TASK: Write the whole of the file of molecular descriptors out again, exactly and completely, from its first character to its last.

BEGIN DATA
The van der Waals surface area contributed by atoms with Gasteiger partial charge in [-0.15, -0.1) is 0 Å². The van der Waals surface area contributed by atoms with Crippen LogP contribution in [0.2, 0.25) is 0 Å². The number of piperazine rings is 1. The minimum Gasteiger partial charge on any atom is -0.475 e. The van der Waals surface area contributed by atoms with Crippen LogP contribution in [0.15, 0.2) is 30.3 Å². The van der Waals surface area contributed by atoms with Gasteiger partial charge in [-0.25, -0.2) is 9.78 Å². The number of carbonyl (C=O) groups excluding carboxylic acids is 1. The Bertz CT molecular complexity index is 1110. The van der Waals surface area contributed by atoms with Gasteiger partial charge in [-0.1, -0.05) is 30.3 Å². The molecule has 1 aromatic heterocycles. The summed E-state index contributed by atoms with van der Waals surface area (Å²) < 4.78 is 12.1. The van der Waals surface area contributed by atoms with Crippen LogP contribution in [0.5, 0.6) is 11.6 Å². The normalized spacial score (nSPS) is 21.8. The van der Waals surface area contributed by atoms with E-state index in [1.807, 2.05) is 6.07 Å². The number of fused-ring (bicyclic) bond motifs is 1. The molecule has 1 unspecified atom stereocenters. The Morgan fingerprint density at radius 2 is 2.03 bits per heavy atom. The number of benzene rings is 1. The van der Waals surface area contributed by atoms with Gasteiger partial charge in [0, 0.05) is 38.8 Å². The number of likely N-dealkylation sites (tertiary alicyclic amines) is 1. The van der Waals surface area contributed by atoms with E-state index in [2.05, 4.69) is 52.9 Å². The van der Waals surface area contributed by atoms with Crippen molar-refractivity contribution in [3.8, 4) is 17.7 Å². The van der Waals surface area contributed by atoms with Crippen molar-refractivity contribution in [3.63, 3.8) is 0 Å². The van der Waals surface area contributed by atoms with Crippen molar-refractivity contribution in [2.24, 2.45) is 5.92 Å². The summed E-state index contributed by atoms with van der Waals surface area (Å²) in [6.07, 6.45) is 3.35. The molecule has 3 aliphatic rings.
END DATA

The van der Waals surface area contributed by atoms with Gasteiger partial charge in [-0.15, -0.1) is 0 Å². The van der Waals surface area contributed by atoms with Crippen LogP contribution in [0.2, 0.25) is 0 Å². The number of piperazine rings is 1. The minimum Gasteiger partial charge on any atom is -0.475 e. The van der Waals surface area contributed by atoms with Crippen LogP contribution in [0.15, 0.2) is 30.3 Å². The van der Waals surface area contributed by atoms with Gasteiger partial charge in [-0.25, -0.2) is 9.78 Å². The number of carbonyl (C=O) groups excluding carboxylic acids is 1. The Bertz CT molecular complexity index is 1110. The van der Waals surface area contributed by atoms with Gasteiger partial charge in [-0.1, -0.05) is 30.3 Å². The molecule has 1 aromatic heterocycles. The summed E-state index contributed by atoms with van der Waals surface area (Å²) < 4.78 is 12.1. The van der Waals surface area contributed by atoms with Crippen LogP contribution in [0.5, 0.6) is 11.6 Å². The normalized spacial score (nSPS) is 21.8. The van der Waals surface area contributed by atoms with E-state index in [1.807, 2.05) is 6.07 Å². The number of fused-ring (bicyclic) bond motifs is 1. The molecule has 1 unspecified atom stereocenters. The Morgan fingerprint density at radius 2 is 2.03 bits per heavy atom. The number of benzene rings is 1. The van der Waals surface area contributed by atoms with Gasteiger partial charge in [0, 0.05) is 38.8 Å². The number of likely N-dealkylation sites (tertiary alicyclic amines) is 1. The van der Waals surface area contributed by atoms with E-state index in [2.05, 4.69) is 52.9 Å². The van der Waals surface area contributed by atoms with Crippen molar-refractivity contribution in [3.8, 4) is 17.7 Å². The van der Waals surface area contributed by atoms with Crippen molar-refractivity contribution in [3.63, 3.8) is 0 Å². The van der Waals surface area contributed by atoms with Crippen molar-refractivity contribution in [2.24, 2.45) is 5.92 Å². The summed E-state index contributed by atoms with van der Waals surface area (Å²) in [6.07, 6.45) is 3.35. The molecule has 3 aliphatic rings.